The first part of cultivating this gift that enables words and ideas to emerge is by doing things, like journaling, that builds the neural pathways in our brains to connect our language center with our more intuitive or less conscious parts of our mind. Neurons that fire together wire together, which is why it is important to establish the pathway. That is why I was able to take a few deep breaths to trigger my abilities to allow a story to emerge with my daughter. The neural pathways were already there!

We have all experienced those moments where we know something we can't explain. Or those times where you're in the shower and suddenly you've got a brilliant idea, but you have no clue where it came from.

We know these ideas are there but we can't force them out either, which is the second part of cultivating this gift. You have to learn to quiet your mind and let go of the incessant mental chatter. By letting go of all these thoughts pestering - "I'm not in the mode" - "I can't do this" - "I'm not good enough" - "They're going to find out I'm a fraud" - we are taking the power away from our inner critic. 

This building of neural pathways and quieting of the mind leads to a third part of mastering the art of letting ideas emerge, which is trusting yourself. One of the things I talk about frequently is learning to distinguish between the voice of your inner critic and the wisdom of your inner genius. The inner critic casts doubt, plays upon your fears and generally leads to questioning yourself and eroding your confidence (except for those instances where someone has an inner critic that creates a sense of false confidence, I am not one of those people).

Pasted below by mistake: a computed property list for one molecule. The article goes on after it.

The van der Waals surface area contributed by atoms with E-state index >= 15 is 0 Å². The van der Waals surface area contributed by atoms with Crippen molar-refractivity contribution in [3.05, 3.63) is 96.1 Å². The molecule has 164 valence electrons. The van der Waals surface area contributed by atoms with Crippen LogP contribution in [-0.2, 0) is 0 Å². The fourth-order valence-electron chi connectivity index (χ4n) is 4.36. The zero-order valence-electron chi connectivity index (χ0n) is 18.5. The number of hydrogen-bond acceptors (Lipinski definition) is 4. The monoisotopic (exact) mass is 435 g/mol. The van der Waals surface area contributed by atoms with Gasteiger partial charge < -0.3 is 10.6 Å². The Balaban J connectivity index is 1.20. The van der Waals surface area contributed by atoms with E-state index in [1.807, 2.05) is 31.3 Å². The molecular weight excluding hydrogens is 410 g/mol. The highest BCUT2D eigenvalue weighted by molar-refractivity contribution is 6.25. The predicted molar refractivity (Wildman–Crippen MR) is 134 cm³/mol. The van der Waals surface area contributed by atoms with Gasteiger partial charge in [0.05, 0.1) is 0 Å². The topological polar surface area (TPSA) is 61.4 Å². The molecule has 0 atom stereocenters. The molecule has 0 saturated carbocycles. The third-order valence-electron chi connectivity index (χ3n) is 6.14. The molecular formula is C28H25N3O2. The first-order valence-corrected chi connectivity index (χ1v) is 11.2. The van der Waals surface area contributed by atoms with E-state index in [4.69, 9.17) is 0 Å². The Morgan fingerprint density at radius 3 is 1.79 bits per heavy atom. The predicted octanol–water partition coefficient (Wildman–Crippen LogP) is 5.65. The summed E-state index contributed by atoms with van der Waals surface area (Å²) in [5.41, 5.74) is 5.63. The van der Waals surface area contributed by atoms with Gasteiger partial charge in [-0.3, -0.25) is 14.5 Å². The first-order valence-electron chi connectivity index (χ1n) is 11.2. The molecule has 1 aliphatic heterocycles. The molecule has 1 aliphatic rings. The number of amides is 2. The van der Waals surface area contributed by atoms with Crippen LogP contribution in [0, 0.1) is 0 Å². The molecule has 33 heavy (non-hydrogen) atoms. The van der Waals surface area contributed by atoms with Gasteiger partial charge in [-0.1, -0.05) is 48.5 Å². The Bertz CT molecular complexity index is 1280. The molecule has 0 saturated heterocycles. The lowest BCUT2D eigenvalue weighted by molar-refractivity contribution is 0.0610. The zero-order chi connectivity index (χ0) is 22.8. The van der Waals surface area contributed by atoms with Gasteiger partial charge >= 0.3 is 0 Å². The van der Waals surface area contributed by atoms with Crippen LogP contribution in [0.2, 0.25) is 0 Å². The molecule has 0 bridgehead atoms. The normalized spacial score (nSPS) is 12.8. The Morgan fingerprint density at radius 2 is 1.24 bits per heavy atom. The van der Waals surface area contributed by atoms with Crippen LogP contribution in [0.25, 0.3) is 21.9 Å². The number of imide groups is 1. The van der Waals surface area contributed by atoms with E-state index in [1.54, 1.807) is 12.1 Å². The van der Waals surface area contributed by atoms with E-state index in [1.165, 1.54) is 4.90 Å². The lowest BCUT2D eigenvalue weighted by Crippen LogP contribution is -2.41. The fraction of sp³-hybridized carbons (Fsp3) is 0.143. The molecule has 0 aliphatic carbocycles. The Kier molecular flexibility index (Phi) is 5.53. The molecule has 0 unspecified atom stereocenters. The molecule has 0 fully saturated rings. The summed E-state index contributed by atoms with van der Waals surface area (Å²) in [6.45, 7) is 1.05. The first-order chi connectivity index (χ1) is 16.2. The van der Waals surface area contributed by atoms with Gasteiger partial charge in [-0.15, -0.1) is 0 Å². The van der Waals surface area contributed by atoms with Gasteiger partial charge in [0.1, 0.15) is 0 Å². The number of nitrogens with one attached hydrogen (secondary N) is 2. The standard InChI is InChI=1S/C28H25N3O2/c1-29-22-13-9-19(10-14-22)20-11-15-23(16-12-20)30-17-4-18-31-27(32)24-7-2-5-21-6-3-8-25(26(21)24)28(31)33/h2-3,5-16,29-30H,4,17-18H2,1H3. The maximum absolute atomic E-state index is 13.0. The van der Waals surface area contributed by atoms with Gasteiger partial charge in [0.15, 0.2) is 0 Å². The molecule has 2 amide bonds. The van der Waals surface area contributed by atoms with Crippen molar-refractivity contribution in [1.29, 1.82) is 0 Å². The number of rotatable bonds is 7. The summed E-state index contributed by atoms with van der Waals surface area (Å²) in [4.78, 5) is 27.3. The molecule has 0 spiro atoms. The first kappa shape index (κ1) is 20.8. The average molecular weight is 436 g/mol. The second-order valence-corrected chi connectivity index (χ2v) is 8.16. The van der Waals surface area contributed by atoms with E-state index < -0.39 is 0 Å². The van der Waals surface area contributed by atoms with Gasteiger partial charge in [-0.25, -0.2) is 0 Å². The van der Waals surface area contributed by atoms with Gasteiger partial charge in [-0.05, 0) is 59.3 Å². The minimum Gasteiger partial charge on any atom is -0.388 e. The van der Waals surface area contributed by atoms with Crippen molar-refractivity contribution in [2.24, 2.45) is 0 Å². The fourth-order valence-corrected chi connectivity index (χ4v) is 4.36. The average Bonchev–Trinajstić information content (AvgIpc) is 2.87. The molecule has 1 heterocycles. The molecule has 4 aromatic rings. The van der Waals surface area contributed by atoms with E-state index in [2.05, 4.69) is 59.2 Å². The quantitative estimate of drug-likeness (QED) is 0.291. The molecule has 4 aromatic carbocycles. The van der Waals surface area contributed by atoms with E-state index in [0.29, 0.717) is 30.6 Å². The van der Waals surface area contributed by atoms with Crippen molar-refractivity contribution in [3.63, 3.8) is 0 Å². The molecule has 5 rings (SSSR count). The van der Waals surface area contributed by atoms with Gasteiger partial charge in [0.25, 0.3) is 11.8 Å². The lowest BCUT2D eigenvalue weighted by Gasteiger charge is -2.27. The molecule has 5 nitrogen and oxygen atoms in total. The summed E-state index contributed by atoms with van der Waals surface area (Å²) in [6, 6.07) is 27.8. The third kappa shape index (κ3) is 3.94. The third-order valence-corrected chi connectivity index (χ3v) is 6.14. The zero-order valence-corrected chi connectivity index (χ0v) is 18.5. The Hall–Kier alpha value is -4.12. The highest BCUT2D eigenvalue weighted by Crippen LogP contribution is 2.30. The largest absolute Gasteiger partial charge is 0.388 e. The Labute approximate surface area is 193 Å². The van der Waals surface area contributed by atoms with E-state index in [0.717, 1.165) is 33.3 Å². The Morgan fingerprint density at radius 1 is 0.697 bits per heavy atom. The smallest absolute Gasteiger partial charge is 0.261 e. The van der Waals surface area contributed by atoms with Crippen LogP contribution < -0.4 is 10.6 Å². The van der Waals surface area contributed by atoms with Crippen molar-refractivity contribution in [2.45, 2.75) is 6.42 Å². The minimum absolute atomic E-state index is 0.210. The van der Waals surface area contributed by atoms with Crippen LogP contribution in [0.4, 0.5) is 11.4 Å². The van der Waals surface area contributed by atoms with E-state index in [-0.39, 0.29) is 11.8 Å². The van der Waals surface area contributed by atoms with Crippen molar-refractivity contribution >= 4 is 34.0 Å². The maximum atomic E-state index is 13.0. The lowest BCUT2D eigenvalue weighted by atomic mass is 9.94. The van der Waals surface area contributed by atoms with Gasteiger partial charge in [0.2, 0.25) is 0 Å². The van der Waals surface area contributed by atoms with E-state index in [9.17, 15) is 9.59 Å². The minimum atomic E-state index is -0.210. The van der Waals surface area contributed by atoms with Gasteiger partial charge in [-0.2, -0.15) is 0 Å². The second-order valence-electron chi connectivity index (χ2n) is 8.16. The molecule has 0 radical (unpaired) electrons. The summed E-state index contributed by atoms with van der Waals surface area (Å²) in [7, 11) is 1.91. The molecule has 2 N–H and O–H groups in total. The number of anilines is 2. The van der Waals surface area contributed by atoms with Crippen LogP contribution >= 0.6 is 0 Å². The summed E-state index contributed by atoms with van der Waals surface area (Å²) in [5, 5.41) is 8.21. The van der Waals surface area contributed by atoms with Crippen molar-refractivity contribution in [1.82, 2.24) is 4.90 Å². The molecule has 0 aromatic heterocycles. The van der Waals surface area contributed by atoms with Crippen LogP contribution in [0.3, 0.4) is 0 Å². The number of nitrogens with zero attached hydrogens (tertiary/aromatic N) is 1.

We all have an inner genius that resides in our less conscious or intuitive mind. When we trust ourselves, we are open to letting the inner genius bring forth new insights. Because we trust ourselves, we don't need to know all the in's and out's to continue letting the ideas emerge because like any creative endeavor, the process is very fluid.

At the same time, we need to have some boundaries. This is the fourth part of the process of letting answers emerge. We need boundaries because it is a fluid process, water without a container would spill everywhere. For the story that emerged with my daughter that night I had some clear boundaries in mind. It needed to be whimsical, it needed to reinforce our values and there needed to be a story arc. 

So if you're thinking, that's nice but I can't do that, graciously and with compassion say, "thanks but no thanks, inner critic." And begin to rewrite that limiting story. Humans are prewired for language and communication from birth. And while it might appear to some that this comes very naturally to me, I have done tremendous work over my lifetime so far to build the neural pathways, quiet my mind, trust myself and know my boundaries so I can show up as a leader that is open to letting ideas (like this very blog post) emerge.

Would you like to practice building your neural pathways, quieting your mind and trusting yourself? Join us for the next Journal Jam on Thursday October 29th!